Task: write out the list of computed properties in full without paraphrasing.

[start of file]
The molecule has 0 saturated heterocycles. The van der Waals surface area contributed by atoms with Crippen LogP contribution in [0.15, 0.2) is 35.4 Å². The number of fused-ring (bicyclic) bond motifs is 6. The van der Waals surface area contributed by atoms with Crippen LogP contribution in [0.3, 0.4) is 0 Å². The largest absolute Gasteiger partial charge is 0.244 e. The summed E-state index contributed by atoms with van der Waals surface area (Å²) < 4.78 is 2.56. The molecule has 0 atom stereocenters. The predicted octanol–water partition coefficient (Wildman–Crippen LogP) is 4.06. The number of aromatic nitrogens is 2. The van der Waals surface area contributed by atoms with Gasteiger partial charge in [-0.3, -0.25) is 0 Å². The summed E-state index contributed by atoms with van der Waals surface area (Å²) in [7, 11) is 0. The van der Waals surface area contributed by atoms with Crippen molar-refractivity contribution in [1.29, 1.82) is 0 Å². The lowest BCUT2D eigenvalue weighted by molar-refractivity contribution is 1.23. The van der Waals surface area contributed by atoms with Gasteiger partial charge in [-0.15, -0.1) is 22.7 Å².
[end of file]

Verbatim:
The molecule has 0 saturated heterocycles. The van der Waals surface area contributed by atoms with Crippen LogP contribution in [0.15, 0.2) is 35.4 Å². The number of fused-ring (bicyclic) bond motifs is 6. The van der Waals surface area contributed by atoms with Crippen LogP contribution in [0.3, 0.4) is 0 Å². The largest absolute Gasteiger partial charge is 0.244 e. The summed E-state index contributed by atoms with van der Waals surface area (Å²) < 4.78 is 2.56. The molecule has 0 atom stereocenters. The predicted octanol–water partition coefficient (Wildman–Crippen LogP) is 4.06. The number of aromatic nitrogens is 2. The van der Waals surface area contributed by atoms with Gasteiger partial charge in [-0.3, -0.25) is 0 Å². The summed E-state index contributed by atoms with van der Waals surface area (Å²) in [7, 11) is 0. The van der Waals surface area contributed by atoms with Crippen molar-refractivity contribution in [1.29, 1.82) is 0 Å². The lowest BCUT2D eigenvalue weighted by molar-refractivity contribution is 1.23. The van der Waals surface area contributed by atoms with Gasteiger partial charge in [-0.15, -0.1) is 22.7 Å².